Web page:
# Statistical Analysis Overview I Session 2 Peg Burchinal Frank Porter Graham Child Development Institute, University of North Carolina-Chapel Hill.

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Statistical Analysis Overview I Session 2 Peg Burchinal Frank Porter Graham Child Development Institute, University of North Carolina-Chapel Hill

Overview: Statistical analysis overview I-b Nesting and intraclass correlation Hierarchical Linear Models –2 level models –3 level models

Nesting Nesting implies violation of the linear model assumptions of independence of observations Ignoring this dependency in the data results in inflated test statistics when observations are positively correlated –CAN DRAW INCORRECT CONCLUSIONS

Nesting and Design Educational data often collected in schools, classrooms, or special treatment groups –Lack of independence among individuals -> reduction in variability Pre-existing similarities (i.e., students within the cluster are more similar than a students who would be randomly selected) Shared instructional environment (i.e., variability in instruction greater across classroom than within classroom) Educational treatments often assigned to schools or classrooms –Advantage: To avoid contamination, make study more acceptable (often simple random assignment not possible) –Disadvantage: Analysis must take dependencies or relatedness of responses within clusters into account

Intraclass Correlation (ICC) For models with clustering of individuals –“cluster effect”: proportion of variance in the outcomes that is between clusters (compares within-cluster variance to between-cluster variance) –Example – clustering of children in classroom. ICC describes proportion of variance associated with differences between classrooms

Intraclass Correlation Intraclass correlation (ICC) – measure of relatedness or dependence of clustered data –Proportion of variance that is between clusters –ICC or  =    b / (    b +    w ) –ICC = 0 } no correlation among individuals within a cluster = 1 } all responses within the clusters are identical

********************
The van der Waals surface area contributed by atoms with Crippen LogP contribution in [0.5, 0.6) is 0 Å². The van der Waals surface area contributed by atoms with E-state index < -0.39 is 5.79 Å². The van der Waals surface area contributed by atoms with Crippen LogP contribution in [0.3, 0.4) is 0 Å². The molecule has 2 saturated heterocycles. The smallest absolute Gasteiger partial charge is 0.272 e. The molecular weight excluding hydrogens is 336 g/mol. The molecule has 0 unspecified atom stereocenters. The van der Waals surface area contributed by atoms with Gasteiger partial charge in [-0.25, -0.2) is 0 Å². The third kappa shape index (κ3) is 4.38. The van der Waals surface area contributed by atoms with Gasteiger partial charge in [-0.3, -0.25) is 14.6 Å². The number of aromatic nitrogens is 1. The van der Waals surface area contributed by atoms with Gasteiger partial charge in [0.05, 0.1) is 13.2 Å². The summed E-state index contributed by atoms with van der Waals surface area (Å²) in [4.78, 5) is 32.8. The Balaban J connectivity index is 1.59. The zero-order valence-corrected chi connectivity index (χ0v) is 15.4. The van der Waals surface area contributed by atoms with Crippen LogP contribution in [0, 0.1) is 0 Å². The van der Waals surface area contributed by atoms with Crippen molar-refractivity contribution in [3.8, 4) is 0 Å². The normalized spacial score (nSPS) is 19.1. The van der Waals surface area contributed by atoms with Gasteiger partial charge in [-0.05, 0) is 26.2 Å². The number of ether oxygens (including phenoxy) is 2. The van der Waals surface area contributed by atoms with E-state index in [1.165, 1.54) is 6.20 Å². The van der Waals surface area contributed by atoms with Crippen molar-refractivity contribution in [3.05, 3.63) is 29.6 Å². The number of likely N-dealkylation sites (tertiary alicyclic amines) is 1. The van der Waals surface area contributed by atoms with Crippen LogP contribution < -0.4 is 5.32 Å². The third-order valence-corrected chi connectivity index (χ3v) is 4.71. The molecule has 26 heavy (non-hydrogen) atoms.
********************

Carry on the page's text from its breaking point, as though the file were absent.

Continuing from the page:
Nesting, Design, and ICC Taking ICC into account results in less power for given sample size –less independent information Design effect = mk / (1 +  (m-1)) –m= number of individuals per cluster –K=number of clusters –  =ICC Effective sample size is number of clusters (k) when ICC=1 and is number of individuals (mk) when ICC=0

ICC and Hierchical Linear Models Hierarchical linear models (HLM) implicitly take nesting into account –Clustering of data is explicitly specified by model –ICC is considered when estimating standard errors, test statistics, and p-values

2 level HLM One level of nesting –Longitudinal: Repeated measures of individual over time Typically - Random intercepts and slopes to describe individual patterns of change over time –Clusters: Nesting of individuals within classes, families, therapy groups, etc. Typically - Random intercept to describe cluster effect

2 level HLM Random-intercepts models Corresponds to One-way ANOVA with random effects (mixed model ANOVA) Example: Classrooms randomly assigned to treatment or control conditions –All study children within classroom in same condition –Post treatment outcome per child (can use pre-treatment as covariate to increase power) –Level 1 = children in classroom Level 2 = classroom ICC reflects extent the degree of similarity among students within the classroom.